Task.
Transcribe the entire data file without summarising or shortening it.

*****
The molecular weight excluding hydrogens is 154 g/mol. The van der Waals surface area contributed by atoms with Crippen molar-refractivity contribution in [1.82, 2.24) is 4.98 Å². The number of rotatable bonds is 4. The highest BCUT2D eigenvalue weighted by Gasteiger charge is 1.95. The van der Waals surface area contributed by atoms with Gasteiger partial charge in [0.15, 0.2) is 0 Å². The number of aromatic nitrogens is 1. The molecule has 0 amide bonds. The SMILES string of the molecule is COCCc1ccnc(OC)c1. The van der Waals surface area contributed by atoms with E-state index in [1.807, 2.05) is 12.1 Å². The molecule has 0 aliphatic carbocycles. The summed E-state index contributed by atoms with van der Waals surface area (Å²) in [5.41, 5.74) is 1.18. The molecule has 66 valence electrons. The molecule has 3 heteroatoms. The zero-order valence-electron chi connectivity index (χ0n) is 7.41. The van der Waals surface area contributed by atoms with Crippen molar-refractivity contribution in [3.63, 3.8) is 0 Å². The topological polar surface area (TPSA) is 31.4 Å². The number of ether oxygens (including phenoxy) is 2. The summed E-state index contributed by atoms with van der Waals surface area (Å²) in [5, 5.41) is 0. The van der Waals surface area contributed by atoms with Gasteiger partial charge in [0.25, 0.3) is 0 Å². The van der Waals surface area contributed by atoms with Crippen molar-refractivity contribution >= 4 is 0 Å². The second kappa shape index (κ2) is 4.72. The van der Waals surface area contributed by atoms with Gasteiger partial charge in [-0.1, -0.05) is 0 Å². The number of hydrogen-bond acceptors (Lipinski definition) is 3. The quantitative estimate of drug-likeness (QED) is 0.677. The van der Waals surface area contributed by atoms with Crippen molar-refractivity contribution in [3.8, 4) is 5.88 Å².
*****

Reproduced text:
The molecular weight excluding hydrogens is 154 g/mol. The van der Waals surface area contributed by atoms with Crippen molar-refractivity contribution in [1.82, 2.24) is 4.98 Å². The number of rotatable bonds is 4. The highest BCUT2D eigenvalue weighted by Gasteiger charge is 1.95. The van der Waals surface area contributed by atoms with Gasteiger partial charge in [0.15, 0.2) is 0 Å². The number of aromatic nitrogens is 1. The molecule has 0 amide bonds. The SMILES string of the molecule is COCCc1ccnc(OC)c1. The van der Waals surface area contributed by atoms with E-state index in [1.807, 2.05) is 12.1 Å². The molecule has 0 aliphatic carbocycles. The summed E-state index contributed by atoms with van der Waals surface area (Å²) in [5.41, 5.74) is 1.18. The molecule has 66 valence electrons. The molecule has 3 heteroatoms. The zero-order valence-electron chi connectivity index (χ0n) is 7.41. The van der Waals surface area contributed by atoms with Crippen molar-refractivity contribution in [3.63, 3.8) is 0 Å². The topological polar surface area (TPSA) is 31.4 Å². The number of ether oxygens (including phenoxy) is 2. The summed E-state index contributed by atoms with van der Waals surface area (Å²) in [5, 5.41) is 0. The van der Waals surface area contributed by atoms with Gasteiger partial charge in [0.25, 0.3) is 0 Å². The van der Waals surface area contributed by atoms with Crippen molar-refractivity contribution >= 4 is 0 Å². The second kappa shape index (κ2) is 4.72. The van der Waals surface area contributed by atoms with Gasteiger partial charge in [-0.1, -0.05) is 0 Å². The number of hydrogen-bond acceptors (Lipinski definition) is 3. The quantitative estimate of drug-likeness (QED) is 0.677. The van der Waals surface area contributed by atoms with Crippen molar-refractivity contribution in [3.8, 4) is 5.88 Å².